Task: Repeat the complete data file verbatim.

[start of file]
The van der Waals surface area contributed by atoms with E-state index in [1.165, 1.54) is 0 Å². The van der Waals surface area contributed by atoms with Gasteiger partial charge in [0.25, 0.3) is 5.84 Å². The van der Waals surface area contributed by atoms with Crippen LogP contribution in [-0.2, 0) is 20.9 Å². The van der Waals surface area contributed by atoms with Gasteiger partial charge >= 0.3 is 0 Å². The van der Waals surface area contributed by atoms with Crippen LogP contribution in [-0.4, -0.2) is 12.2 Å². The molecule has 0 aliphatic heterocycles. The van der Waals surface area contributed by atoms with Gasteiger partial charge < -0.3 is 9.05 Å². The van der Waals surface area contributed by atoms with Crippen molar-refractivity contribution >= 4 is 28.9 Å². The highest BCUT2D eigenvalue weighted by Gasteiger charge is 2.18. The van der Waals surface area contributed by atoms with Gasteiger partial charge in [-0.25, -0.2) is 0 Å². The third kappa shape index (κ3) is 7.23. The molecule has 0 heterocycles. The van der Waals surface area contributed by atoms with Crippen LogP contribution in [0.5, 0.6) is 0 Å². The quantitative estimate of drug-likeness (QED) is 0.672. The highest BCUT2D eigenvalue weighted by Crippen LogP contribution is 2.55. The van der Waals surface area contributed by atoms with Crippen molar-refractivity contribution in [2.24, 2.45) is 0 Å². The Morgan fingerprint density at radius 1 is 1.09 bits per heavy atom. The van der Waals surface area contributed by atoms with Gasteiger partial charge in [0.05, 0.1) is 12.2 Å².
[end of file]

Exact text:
The van der Waals surface area contributed by atoms with E-state index in [1.165, 1.54) is 0 Å². The van der Waals surface area contributed by atoms with Gasteiger partial charge in [0.25, 0.3) is 5.84 Å². The van der Waals surface area contributed by atoms with Crippen LogP contribution in [-0.2, 0) is 20.9 Å². The van der Waals surface area contributed by atoms with Gasteiger partial charge >= 0.3 is 0 Å². The van der Waals surface area contributed by atoms with Crippen LogP contribution in [-0.4, -0.2) is 12.2 Å². The molecule has 0 aliphatic heterocycles. The van der Waals surface area contributed by atoms with Gasteiger partial charge < -0.3 is 9.05 Å². The van der Waals surface area contributed by atoms with Crippen molar-refractivity contribution >= 4 is 28.9 Å². The highest BCUT2D eigenvalue weighted by Gasteiger charge is 2.18. The van der Waals surface area contributed by atoms with Gasteiger partial charge in [-0.25, -0.2) is 0 Å². The third kappa shape index (κ3) is 7.23. The molecule has 0 heterocycles. The van der Waals surface area contributed by atoms with Crippen LogP contribution in [0.5, 0.6) is 0 Å². The quantitative estimate of drug-likeness (QED) is 0.672. The highest BCUT2D eigenvalue weighted by Crippen LogP contribution is 2.55. The van der Waals surface area contributed by atoms with Crippen molar-refractivity contribution in [2.24, 2.45) is 0 Å². The Morgan fingerprint density at radius 1 is 1.09 bits per heavy atom. The van der Waals surface area contributed by atoms with Gasteiger partial charge in [0.05, 0.1) is 12.2 Å².